“Confining wild animals in small wire cages for the trivial purpose of fur production should be consigned to the past. The horrific footage from Polish and Finnish fur farms, which we have seen at today’s meeting, are far from unique. We saw exactly the same kind of images of animal suffering on fur farms in the Netherlands over a quarter of a century ago when the political debate on banning fur production began. In the past days, the very last mink on Dutch farms were gassed to death and the cages stand empty after the industry phase-out was brought forward to eliminate potential coronavirus reservoirs. Fur farming is now over in my country. I look forward to the day when we can end the suffering of all animals on fur farms and see a completely fur-free Europe”

Dr Joanna Swabe, senior director of public affairs for Humane Society International/Europe, added:

“In the past months, the public has been confronted with the fact that fur farms are not only places of enormous animal suffering, but they can also act as virus factories. The living conditions on fur farms, which confine wild species at high densities and in close proximity, fail to satisfy the animals’ most basic welfare needs, leaving them highly stressed, which can lead to their immune systems being compromised. The outbreaks of the SARS-CoV-2 virus on fur farms have confronted us with the terrifying reality that fur factory farms create ideal conditions for diseases to propagate from one animal to another, and for viruses to mutate into forms potentially virulent to humans. We don’t need frivolous fur fashion. And we certainly don’t need these unnecessary reservoirs for coronaviruses. More than ever, it is time to make fur history.”

Reineke Hameleers, CEO, Eurogroup for Animals, noted:

“Given the urgency of the situation we believe it is high time for the Commission to show leadership and introduce measures to suspend fur farming across the EU. The potential risks of the SARS-CoV-2 virus further spreading and potentially mutating, pose serious threats across borders and require an EU approach. We trust that this proposal will be made at the forthcoming AgriFish Council meeting. In the longer term we believe the moment is ripe to phase out this sector once and for all. Several EU surveys have shown that the vast majority of EU citizens do not approve of fur farming and 11 EU countries have already banned or restricted this industry or are in the process of doing so. The pandemic has put the spotlight on the vulnerability of fur farming which end is long overdue.”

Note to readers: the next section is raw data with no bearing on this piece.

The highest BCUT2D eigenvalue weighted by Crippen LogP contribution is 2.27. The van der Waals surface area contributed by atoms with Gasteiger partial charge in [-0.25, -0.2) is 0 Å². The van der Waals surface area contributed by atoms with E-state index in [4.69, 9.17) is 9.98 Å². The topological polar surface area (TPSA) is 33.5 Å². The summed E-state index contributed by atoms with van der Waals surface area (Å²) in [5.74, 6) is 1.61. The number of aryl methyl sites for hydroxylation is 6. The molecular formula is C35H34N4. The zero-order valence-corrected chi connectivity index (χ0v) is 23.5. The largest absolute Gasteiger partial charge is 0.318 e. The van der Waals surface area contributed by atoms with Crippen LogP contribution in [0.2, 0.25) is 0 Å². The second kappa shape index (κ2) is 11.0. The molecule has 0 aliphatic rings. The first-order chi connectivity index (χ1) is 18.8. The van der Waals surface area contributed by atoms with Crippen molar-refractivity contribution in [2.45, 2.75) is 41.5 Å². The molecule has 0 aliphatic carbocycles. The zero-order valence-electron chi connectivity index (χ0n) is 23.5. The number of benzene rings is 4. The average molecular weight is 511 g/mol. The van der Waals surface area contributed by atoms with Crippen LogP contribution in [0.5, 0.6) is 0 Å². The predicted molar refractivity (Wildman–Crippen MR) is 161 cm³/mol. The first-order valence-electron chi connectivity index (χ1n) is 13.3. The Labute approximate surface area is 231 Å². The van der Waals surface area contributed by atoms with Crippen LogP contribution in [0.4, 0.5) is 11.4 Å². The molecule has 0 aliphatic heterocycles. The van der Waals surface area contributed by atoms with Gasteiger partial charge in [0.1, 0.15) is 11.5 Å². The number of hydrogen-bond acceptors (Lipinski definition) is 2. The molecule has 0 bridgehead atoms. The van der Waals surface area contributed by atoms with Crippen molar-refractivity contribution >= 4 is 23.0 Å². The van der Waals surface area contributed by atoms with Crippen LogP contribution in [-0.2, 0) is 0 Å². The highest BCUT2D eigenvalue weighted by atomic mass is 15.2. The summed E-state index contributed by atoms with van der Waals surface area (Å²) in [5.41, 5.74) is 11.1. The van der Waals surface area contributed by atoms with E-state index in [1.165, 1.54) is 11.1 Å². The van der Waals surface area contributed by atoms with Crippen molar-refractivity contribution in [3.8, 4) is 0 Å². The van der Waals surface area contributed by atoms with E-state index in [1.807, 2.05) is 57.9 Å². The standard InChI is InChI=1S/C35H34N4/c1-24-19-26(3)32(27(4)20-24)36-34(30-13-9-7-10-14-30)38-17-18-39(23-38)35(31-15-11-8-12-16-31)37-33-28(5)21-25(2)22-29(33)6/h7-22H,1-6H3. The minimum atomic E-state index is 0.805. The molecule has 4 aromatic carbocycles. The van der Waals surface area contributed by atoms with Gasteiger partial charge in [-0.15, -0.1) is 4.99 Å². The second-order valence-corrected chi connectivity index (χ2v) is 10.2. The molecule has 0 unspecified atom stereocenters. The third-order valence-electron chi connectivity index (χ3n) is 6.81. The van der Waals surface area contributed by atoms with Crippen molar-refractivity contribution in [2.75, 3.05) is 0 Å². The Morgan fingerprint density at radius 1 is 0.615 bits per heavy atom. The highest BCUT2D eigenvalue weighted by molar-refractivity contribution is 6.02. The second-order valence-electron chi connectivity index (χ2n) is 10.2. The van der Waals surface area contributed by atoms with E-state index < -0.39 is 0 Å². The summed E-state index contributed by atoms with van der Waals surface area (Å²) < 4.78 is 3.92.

• Eight EU Member States have officially identified COVID-19 positive animals on mink farms: Denmark (289 farms), France (1 farm), Greece (12 farms), Italy (1 farm), Lithuania (1 farm), Netherlands (70 farms), Spain (1 farm), Sweden (13 farms).
  • Researchers at the Medical University of Gdansk also found eight COVID-19 positive mink on a fur farm in Poland.
  • SARS-CoV-2 virus has also been found in mink on 16 US fur farms and one Canadian mink farm.
  • Mink-to-human transmission was first identified in the Netherlands through whole genome sequencing and has also been found in Denmark. The emergence of a new mink variant of the SARS-CoV-2 virus was detected in Denmark leading to fears that this COVID-19 mutation moving from mink to humans could jeopardise future vaccines. This variant had already been found in 12 people in northern Denmark.
  • On 4th November 2020, the findings of the State Serum Institute led to Danish government announcing the radical step of culling all mink on the remaining fur farms and a temporary ban on mink production in the country.
  • In 2013, the Netherlands adopted a ban on fur farming. The industry was due to be phased-out by 1st January 2024. However, the Dutch government forced an early shutdown of its mink industry due to continuing outbreaks of COVID-19 – despite the adoption of strict biosecurity measures and preventative culling of all affected mink herds – on its remaining fur farms.
  • The Irish Department of Agriculture recommended that farmed mink in Ireland should be culled and restocking prohibited on its remaining three fur farms. A ban on fur farming was already pending.
  • Fur farming has already been prohibited and/or is in the process of being phased-out in various EU Member States, such as Austria Czech Republic, Croatia, Slovenia, Slovakia, the Netherlands, Luxembourg and Belgium.